3) Example answers for questions "c" through "e" are given and students are encouraged to search the internet to complete all 5 questions for homework, as well as a short paragraph describing their segment of the trip.
Presentations - Teams will take turns reading their itinerary paragraphs while other teams will listen for the location and try to find the destination areas on the map for each presenting student. The listening teams receive points for volunteering to ask one of the five questions as well as points for finding the correct "Map Grid Area" for each place. The presenting team will receive points for answering them correctly. Presenting Teams will be supported by presenting in front of a PPT with slides of each destination which will help listening teams find the right spot.
Future Review Day
A Powerpoint Jeopardy-style game is created specific to each grade 3 class focusing on actual questions from each unique itinerary. This won't happen until over a month from now, but hopefully students will hold onto their papers to assist on this day.
...and that's that. As much as I'd like to have included some goofy TV-inspired challenges for the teams, time won't allow, and I'm pretty sure I might be pushing my luck asking my co-teachers to accept a four-week lesson. I would also have liked to have included some segments asking students to move around a bit in the room. It's far from a perfect lesson.
Currently, I'm only part-way into my second week with this activity, but it's been a worthwhile one and I wanted to share it with you. Running through this lesson so far has taught me and reminded me of a few valuable things: a) never underestimate the amount of time it takes to explain complex instructions to an ESL classroom, b) hands-on activities keep a group of unruly mixed-level students as focused as they are going to be, and c) stronger students like helping weaker students, as long as the helpers are provided with enough support to gain confidence at the beginning. With mixed English levels in these classes, this seems to be a decent way to involve everyone.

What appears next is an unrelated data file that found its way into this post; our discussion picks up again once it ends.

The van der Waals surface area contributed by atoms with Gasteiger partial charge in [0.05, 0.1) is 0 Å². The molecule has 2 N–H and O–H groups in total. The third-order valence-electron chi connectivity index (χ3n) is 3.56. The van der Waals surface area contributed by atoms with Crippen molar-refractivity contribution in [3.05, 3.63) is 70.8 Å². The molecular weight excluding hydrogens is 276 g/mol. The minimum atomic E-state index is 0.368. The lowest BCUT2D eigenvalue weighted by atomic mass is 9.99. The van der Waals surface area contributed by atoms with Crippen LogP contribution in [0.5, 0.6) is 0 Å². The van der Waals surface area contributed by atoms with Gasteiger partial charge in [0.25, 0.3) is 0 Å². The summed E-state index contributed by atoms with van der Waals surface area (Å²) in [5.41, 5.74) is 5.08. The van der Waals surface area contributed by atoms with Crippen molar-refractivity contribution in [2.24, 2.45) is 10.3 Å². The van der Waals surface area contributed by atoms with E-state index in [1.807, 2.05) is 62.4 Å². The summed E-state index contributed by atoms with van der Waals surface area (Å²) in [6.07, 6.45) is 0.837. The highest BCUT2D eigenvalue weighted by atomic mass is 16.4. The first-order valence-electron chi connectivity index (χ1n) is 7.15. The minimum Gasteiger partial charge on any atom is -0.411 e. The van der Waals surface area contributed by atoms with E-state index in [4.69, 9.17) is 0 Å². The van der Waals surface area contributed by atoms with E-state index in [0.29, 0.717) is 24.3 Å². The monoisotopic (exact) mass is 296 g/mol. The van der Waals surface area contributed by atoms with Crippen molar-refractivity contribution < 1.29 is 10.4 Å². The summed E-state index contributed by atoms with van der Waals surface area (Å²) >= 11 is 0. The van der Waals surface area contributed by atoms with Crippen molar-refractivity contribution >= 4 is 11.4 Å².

In this case, simply taking my time as the activity progressed has worked absolute wonders. My grade 3s are the only students I work with that I see more than once every two weeks. They seem grateful to not feel rushed to complete an activity in one class with me, and I am more than grateful that I've been able to stretch this activity over three days and engage students with an activity that will hopefully stick with them, and have some value outside of the English being practiced.
As for me, I'm actually happy that I've already achieved a greater understanding of the geography of Korea simply through planning this exercise - name one of these 60 destinations and I can probably point to it on a map while blind-folded. I'm looking forward to having my students teach me more through their presentations.
Before I sign-off, I would be remiss to not mention my teacher friend over at The Seoul Patch who often posts some of his excellent lessons online - many of which are an inspiration to me. Check them out - there's some great stuff over there.